Virginia Department of Environmental Quality spokesman Greg Bilyeu said in an email that the agency’s new Environmental Justice Office “has been in contact with the Virginia Environmental Justice Collaborative and a call is planned to discuss this map — a tool we see as helpful to sharing communities’ stories.”
Identification of environmental justice communities across the commonwealth outside of the permit review process has been a particular focus of a public engagement committee convened by the State Air Pollution Control Board.
Both the board and DEQ received a high-profile rebuke from the U.S. 4th Circuit Court of Appeals in January 2020 for what the court portrayed as inadequate treatment of environmental justice concerns in a decision to grant an air permit to a pipeline compressor station planned to be built in the majority-Black community of Union Hill in Buckingham County.
Part of the court’s decision hinged on the state’s reliance on EPA’s EJSCREEN tool for identifying environmental justice communities.
Air Board vice-chair Kajal Kapur has repeatedly urged the public engagement committee to consider developing a map or inventory of the state’s environmental justice communities.
“Engagement happens not just when there’s an issue in front of the board or when there’s a hearing or when there’s a permit or a regulatory process, but there is outreach performed … on an ongoing basis,” she said at a July meeting.
In another committee discussion in October, DEQ Director David Paylor said the agency likely had the capability to overlay information from other mapping tools with DEQ systems.
“I think part of the issue, you know, is whether or not we’re satisfied with the tools that exist,” he cautioned the committee. “I think what we don’t have the capacity to do is to develop an independent tool.”
Other states have in recent years shown an increasing interest in using cumulative impact maps like the Mapping for Environmental Justice Virginia map in permitting, enforcement and planning decisions. California in particular has extensively used such maps as a tool in hazardous waste permit review and cap-and-trade allocation, among other applications.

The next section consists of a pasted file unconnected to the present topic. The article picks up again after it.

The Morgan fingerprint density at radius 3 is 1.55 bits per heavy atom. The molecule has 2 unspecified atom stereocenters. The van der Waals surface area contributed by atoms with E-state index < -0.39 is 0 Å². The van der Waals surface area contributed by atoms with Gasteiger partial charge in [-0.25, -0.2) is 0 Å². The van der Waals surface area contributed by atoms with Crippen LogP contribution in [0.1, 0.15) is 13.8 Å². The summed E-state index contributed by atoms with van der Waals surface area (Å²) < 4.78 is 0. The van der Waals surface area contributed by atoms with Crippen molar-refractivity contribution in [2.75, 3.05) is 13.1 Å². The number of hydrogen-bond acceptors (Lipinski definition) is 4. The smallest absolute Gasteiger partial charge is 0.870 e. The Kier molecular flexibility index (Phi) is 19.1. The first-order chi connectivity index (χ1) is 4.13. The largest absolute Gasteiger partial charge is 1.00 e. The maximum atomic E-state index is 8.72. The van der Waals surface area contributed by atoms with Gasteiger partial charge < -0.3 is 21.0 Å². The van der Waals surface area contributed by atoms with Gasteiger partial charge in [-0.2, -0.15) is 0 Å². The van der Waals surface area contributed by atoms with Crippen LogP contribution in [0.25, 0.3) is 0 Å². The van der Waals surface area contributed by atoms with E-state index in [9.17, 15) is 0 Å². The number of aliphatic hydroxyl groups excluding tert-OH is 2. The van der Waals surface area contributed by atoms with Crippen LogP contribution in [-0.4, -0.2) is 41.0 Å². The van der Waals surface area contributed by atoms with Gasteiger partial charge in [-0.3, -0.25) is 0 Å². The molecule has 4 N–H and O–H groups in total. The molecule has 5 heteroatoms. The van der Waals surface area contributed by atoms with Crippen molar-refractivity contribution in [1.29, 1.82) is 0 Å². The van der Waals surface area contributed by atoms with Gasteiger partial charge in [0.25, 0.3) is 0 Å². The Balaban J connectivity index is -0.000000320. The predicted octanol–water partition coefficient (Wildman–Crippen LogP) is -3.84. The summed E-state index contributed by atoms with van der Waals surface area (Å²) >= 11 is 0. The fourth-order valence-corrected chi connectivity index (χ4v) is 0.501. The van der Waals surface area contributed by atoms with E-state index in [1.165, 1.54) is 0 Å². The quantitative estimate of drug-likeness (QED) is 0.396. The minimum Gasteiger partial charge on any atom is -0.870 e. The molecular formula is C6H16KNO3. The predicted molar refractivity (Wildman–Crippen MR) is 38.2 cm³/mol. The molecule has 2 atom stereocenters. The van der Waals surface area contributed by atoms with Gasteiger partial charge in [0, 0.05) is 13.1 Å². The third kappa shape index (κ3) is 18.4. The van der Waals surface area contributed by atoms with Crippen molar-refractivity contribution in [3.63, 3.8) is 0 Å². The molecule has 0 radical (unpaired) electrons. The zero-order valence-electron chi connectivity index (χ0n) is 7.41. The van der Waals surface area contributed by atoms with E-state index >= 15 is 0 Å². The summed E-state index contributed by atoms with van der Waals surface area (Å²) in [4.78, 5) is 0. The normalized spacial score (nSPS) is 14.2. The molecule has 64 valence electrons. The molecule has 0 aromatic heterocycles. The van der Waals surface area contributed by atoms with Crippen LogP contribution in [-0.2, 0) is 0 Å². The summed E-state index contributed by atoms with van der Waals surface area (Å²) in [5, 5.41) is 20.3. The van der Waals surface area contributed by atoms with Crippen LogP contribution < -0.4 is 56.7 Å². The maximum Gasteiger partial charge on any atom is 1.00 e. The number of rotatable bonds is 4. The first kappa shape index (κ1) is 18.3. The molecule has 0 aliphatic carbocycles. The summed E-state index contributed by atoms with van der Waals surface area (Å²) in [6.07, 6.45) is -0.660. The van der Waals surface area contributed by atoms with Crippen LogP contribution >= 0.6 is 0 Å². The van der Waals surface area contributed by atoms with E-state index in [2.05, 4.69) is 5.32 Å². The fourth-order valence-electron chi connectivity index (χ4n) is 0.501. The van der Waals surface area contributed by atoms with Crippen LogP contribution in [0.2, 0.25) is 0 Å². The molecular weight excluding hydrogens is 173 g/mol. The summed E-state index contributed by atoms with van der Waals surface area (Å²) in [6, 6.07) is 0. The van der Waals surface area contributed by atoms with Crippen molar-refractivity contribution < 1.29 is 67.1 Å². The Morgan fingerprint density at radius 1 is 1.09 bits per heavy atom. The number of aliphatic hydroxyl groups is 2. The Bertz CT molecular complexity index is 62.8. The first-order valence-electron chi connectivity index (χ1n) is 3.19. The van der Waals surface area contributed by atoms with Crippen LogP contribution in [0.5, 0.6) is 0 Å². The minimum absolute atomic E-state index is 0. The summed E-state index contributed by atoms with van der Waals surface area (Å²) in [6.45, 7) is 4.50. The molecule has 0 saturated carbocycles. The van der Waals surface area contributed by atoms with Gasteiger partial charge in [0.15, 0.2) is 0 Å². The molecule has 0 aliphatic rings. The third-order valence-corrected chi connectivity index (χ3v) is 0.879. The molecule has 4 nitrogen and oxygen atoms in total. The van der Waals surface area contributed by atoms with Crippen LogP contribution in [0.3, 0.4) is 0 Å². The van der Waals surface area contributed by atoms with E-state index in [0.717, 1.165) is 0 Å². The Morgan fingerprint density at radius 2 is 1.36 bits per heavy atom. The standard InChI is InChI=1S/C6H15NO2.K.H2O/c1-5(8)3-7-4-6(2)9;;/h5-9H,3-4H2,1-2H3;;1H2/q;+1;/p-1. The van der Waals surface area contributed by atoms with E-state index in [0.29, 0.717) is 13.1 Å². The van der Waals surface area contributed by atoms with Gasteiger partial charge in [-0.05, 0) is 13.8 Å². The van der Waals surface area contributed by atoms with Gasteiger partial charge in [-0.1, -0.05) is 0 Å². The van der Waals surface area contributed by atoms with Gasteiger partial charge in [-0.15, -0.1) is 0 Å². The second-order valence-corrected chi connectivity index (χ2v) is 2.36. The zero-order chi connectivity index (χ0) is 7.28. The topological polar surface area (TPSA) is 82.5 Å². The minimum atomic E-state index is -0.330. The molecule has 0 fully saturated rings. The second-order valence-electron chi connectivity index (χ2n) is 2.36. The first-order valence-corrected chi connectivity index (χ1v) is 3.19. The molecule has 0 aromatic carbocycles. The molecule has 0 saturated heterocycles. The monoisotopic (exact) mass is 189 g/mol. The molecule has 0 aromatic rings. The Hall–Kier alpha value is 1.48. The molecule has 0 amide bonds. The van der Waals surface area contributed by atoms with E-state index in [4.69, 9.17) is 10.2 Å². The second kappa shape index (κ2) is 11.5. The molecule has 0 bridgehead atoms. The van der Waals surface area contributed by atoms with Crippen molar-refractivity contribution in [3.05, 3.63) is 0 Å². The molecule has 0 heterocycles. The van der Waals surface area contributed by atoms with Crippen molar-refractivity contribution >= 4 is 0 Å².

Virginia legislators during the 2021 regular session, however, balked at incorporating cumulative impacts into existing environmental justice laws, with the Senate expressing concerns about how broadly the concept could be interpreted.
Buchholz said the Virginia map was developed under the same approach as that used to create the California Communities Environmental Health Screening Tool, or CalEnviroScreen, a tool that assesses cumulative impacts of environmental pollution and hazards on the census tract level.
“The thing that we really like about this methodology is it was really grounded in reflecting the lived experiences of communities. There was a lot of ground truthing that was done,” he said.
Virginia Environmental Justice Collaborative coordinator Queen Zakia Shabazz said the map, which the groups expect to continue refining over time, would “be centralizing to Virginia and Virginia communities.”
“We’ll be able to pinpoint the different communities and what’s already been there and use that as an argument to say why we do not need a polluting entity in those communities,” she said.